Not that this doesn’t come from a worthwhile desire. Parents want successful children, and parents want moral children.

The fact that parents want this kind of child isn’t surprising, nor (do I think) is it a bad thing to want.  Being believers, the moral side of the question usually is the harder one to deal with. After all, we can make them do their homework easier than we can make them want to be holy. I struggled with this in my own parenting.  I tended to treat the symptoms instead of the disease.  One of the things my wife and I remind ourselves and our Sunday School class of on a regular basis is that we need to be more concerned about the long-term status of our children’s faith than the short-term status of their behavior, without neglecting their behavior.

Here’s how we put it: “Would you rather have a seemingly perfectly-behaved teenager who doesn’t understand the gospel, or would you rather have a teenager who messes up on a regular basis, but has a great understanding of the gospel?”  The question may seem rhetorical, but it isn’t.  We need to ask ourselves, and answer to ourselves, that question on a daily basis.  In our daily discipline and instruction of our kids and how they should behave, we must be consciously focused on the long-term, big-picture aspects of making sure they have heard the gospel in all that we do toward them.

The problem is we want what we need (good behavior from our kids) and, like the JG Wentworth people, we want it now.  Our own pride rears up when they misbehave.  We worry what others might think of us in the community, and this worry can easily outweigh our (well-placed) concern for the true state of their hearts in spiritual terms.  When that happens, we become a spiritualized version of helicopter parents with just as much risk and potential for even more damage than a secularized version of the same. We begin to view patience and grace as bad things when we have directly benefited from these things in our own lives (from both our earthly parents and our heavenly father!). On top of that, the abandonment thing rears up as we begin to pressure our youth ministers to moralize our children instead of doing that primary task ourselves; the gospel gets lost in the mix.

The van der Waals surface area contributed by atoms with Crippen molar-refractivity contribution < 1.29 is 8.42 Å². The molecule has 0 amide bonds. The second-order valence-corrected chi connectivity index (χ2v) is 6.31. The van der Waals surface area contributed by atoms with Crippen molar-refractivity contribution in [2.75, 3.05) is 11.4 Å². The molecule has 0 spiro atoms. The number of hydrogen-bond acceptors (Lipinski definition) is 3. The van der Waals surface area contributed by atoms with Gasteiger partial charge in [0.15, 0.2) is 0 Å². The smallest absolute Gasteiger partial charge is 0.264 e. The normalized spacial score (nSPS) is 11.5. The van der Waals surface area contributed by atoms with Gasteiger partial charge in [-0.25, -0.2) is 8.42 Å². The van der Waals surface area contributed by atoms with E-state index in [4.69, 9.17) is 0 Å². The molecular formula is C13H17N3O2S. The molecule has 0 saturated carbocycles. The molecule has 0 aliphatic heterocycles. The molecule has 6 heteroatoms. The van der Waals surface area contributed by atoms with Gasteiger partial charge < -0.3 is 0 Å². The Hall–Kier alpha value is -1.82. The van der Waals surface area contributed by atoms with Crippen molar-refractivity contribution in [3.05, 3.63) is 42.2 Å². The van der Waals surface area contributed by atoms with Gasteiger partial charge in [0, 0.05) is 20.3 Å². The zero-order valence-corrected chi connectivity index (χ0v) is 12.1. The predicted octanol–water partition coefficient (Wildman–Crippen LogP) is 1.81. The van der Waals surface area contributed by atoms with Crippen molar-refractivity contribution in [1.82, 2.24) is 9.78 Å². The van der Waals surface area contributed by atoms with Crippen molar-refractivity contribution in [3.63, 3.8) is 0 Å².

The only solution I see is to make sure our imperatives to our kids are given in the light of the gospel’s indicatives.  We need to make sure we daily plan to purposely steer our kids toward the gospel whenever we also steer them towards the law.  We won’t get it right as much as we’d like, but the good news (pun intended) is, the power unto salvation is found in the gospel, not our ability as parents. In short, we don’t need our kids to conform to a standard, but rather *love* the standard. Having a kid that loves God’s law is a much better place to be than any amount of coercion, control, or influence one can imagine.

There are many right ways to go about achieving this worthwhile end, but the most egregious wrong way would be to subtly abandon the raising of our children to the people we put around them by way of improving their performance.

See the terrible irony in that?


[1] Chap Clark, Hurt (Grand Rapids: Baker Academic, 2004), 46-47.

JB Boren

JB Boren

J B Boren has been married to Jennifer (recently named CHS principal) for 28 years and has four kids, Will (23, who work in inside sales for the San Antonio Spurs), Brice (23, a mechanical engineer at Lockheed-Martin in Orlando), Callie (19, a rising sophomore University Scholar at Baylor), and Ryan (18, a 2018 graduate of CHS and rising freshman at Baylor). The family moved to Canyon in 2007 when JB was appointed Dean of the Wayland Baptist campus in Amarillo. Prior to that, the family was in Albuquerque for four years, and spent the previous ten years in St. Louis where JB was Director of Sports Medicine and Chair of Natural and Health Sciences at Missouri Baptist University. JB grew up in Kerrick, went to high school in Stratford (senior of ’82!), and has a BS from Texas Tech (’87), an MS from Baylor (’88), and a PhD from Texas A&M (’93). For fun, JB enjoys CHS sports, shooting and hunting, reading, and probably most of all, handloading.